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  • 09 of 17

    French Almond Macarons

    Almond macarons on a plate

    Philippe Desnerck / Photolibrary / Getty Images

    Their names may be similar, but almond macarons should not be confused with a macaron—the two cookies are very different. The almond macarons are more dense and cake-like, with a crisp outside and chewy center. They are a sweet treat for the holidays and make great gifts.

  • 10 of 17

    French Cinnamon Palmiers

    Palmiers recipe

    The Spruce / Debbie Wolfe

    Cinnamon palmiers, also charmingly referred to as elephant ears, are such a festive treat with their heart shape and light, flaky pastry. What makes them even more delightful is they are so quick and easy to make. Simply roll out premade puff pastry dough, spread with a homemade cinnamon sugar paste, roll both sides toward the middle, and slice and bake. If you're in a rush, this is the perfect cookie for you.

  • 11 of 17

    Italian Pizzelle


    The Spruce Eats / Kristina Vanni

    They look like little lace doilies, so Italian pizzelle cookies are sure to amaze everyone during the holidays. They're made with a special waffle iron, and the batter for this recipe is flavored with anise. You can flavor them with vanilla, almond, citrus zest, or chocolate if you prefer. They're also fun little serving bowls or cannoli to hold custard, fruit, and other yummy fillings when shaped while still warm.

  • 12 of 17

    Italian Biscotti

    Biscotti with a cup of espresso

    The Spruce / Elaine Lemm

    The Italians have many cookies on their Christmas menus, but the most famous are crisp, crunchy biscotti, which can be made in a variety of flavors. Add in dark chocolate or nuts, or make with fruit or not. No matter what, these finger-length dessert treats are heavenly. They are even better when dipped into a glass of sweet vino santo (holy wine).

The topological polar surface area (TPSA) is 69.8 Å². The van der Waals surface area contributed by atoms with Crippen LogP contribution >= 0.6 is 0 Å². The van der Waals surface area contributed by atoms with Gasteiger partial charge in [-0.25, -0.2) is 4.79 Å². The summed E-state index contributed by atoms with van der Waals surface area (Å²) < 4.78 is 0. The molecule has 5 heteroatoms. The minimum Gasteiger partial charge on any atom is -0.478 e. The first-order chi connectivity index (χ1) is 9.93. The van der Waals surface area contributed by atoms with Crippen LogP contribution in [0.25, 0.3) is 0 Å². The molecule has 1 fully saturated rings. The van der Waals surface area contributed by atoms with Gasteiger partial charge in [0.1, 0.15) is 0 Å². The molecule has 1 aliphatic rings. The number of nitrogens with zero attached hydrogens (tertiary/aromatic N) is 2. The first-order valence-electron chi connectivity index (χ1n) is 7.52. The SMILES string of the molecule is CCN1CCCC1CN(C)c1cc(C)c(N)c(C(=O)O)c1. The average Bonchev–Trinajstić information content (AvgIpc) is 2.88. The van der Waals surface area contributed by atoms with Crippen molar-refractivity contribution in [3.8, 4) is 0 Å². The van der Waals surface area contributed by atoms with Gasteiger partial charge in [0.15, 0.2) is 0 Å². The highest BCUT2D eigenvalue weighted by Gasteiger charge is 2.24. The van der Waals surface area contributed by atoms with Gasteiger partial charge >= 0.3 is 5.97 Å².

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  • 13 of 17

    Italy's Amaretti

    Amaretti biscuits with coffee

    The Picture Pantry / Lisovskaya Natalia

    Amaretti are slightly chewy, almond-flavored cookies known throughout the world. They're so good served alongside an espresso or a hot chocolate, making them a great after-dinner treat. Because they don't contain flour, these cookies are also gluten free.

  • 14 of 17

    Italian Struffoli

    Struffoli Honey Balls
    Tania Mattiello / Getty Images

    No self-respecting list of Italian cookies for Christmas could ever be complete without the lovely fried honey balls known as struffoli. It's believed that the recipe for these tasty morsels may have originated in ancient Greece but was adopted as a favorite dessert of Southern Italy. The balls can be shaped into a wreath, piled into a ball, or covered in sprinkles and eaten as is.

  • 15 of 17

    Norway's Krumkake Cookies

    Krumkake Cookies in a glass jar
    Sindre Ellingsen / Getty Images

    The Scandinavians sure know how to celebrate Christmas. Their bountiful celebrations contain fabulous foods, meats, fruits, and lovely Christmas cookies like krumkake and Scandinavian rosettes.

    Norwegian krumkake cookies could be considered among the prettiest of all cookies. They are cooked on a circular cookie iron, then rolled into a cigar or cone shape. Krumkake cookies have a texture more like a cracker or waffle than a cookie and are delicate, lacy, and sweet.

  • 16 of 17

    South American Alfajores

    alfajores cookies on a plate

    ElOjoTorpe / Getty Images

    In South America, traditional alfajores are a must during the holidays. Each region of South America has its own version of these caramel sandwich cookies, but the basic idea is that a layer of dulce de leche is spread between two of the butter-sugar cookies to create an irresistible sandwich cookie. The alfajores are flavored with a typical South American brandy called pisco, but you can use any brandy.

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  • 17 of 17

    Puerto Rican Besitos de Coco (Coconut Kisses)

    Puerto Rican cookies

    Patricia Hamilton / Moment / Getty Images

    The traditional and most popular Puerto Rican cookie is the delightful, coconut besitos de coco or coconut kisses. They are easy to make and can be dressed up with crushed nuts and chocolate drizzle. Although similar to a macaroon, besitos de coco include flour in the batter, giving the cookies a more cake-like consistency.